We liaise with the Children’s Centre team and other professionals to support our staff who are trained to provide support for children’s social, emotional and mental health needs. All Keyworkers are skilled in implementing personalised effective behaviour strategies and working closely together with parents and children to develop strategies that can also be consistently used at home. The school has a behaviour policy which is published on the school website. The school adheres to the statutory guidance ’Supporting pupils at school with medical conditions’ and all medication is kept in a secure place and is only administered by designated people. Individual health care plans are written for children with medical conditions and shared with all staff that work with the child including lunch time staff.  Each Keyworker works together with parents and staff to meet a child’s health needs. In some instances this will require referring a child to access a specialist support service.

 

6. What specialist services and expertise are available at or accessed by the school?

All Keyworkers have been trained to recognize indications of SEN.   Where there are concerns, all staff are aware of the need to inform the school’s SENCo, which is currently the Headteacher.    Specialist intervention is always sought where appropriate, and specific recommended strategies to support children would be followed.  We regularly liaise with speech and language therapists, specialist advisory teachers and educational psychologists.  Reports are always obtained following visits which recommend specific programmes of learning for children. 

 

7. What training have the staff, supporting children with SEND, had or are having?

All staff are trained in First Aid and Safeguarding. There is a specially trained first aider and staff have paediatric first aid training.   There are designated staff (DSPs) for safeguarding concerns on site.  All Keyworkers are trained to a minimum of NVQ level 3.  Training is refreshed regularly and all opportunities for additional training are sought to ensure that staff have an up-to-date working knowledge of SEND issues and current legislation.   Through whole staff training, we have developed our understanding of how to support children with specific needs.  We have a knowledge of using appropriate strategies to support children with autism and behavioural needs.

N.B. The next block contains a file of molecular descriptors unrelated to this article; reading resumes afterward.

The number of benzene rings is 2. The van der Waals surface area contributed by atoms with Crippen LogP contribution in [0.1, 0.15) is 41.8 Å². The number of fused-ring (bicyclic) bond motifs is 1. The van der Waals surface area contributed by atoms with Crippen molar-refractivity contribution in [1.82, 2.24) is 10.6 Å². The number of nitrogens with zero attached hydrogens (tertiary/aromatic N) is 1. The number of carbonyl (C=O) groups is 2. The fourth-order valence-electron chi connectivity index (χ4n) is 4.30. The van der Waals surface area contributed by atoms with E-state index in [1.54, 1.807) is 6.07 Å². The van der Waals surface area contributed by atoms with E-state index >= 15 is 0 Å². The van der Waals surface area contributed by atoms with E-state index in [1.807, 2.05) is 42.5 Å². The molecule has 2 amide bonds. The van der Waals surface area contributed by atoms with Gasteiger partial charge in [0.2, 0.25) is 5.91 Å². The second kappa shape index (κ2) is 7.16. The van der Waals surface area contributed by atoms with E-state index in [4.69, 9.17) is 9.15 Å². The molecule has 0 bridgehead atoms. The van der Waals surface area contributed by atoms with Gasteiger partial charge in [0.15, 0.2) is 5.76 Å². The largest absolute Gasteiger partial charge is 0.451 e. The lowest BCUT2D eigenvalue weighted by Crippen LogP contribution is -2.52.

8. How will you help me to support my child’s learning?

Parent’s consultations are held each term to keep parents fully informed of their child’s progress and the learning journal is an ongoing report, shared with parents throughout the year and owned by the child. Parents are involved in reviews where extra support has been put in place and their views are sought at each opportunity to help support their child’s learning. Children are encouraged to try out activities at home so that parents are able to see what their children are able to achieve independently and support them with their learning if necessary.

 

Newsletters are regularly sent to parents so that they are informed about the themes and skills that the children will be working on.   We link closely with the Heath Lane Children’s Centre and this has developed parent relationships between our Nursery and Children’s Club.   Parents can be signposted to specific courses that the Children’s Centre are holding which will support their role and extend their own personal knowledge and skills.    We hold coffee mornings and afternoons, in the first instance, for parent and carers whose children have English as an Additional Language and these are extended to involve all parents.   

 

9. How will I be involved in discussions about and planning for my child’s education?

There are formal occasions such as Parent’s evening meetings, Come and Plays and consultation sessions where parents are involved in discussions about their child’s education. However we have an ‘open door’ policy where parents are usually able to speak to a keyworker before or after the morning and afternoon sessions. Working parents are able to telephone to arrange for a keyworker to call them back or email via the school office if there is a particular issue they wish to discuss. Parents are represented on the school governing body. Parents of children with SEN are regularly involved in discussions through reviews.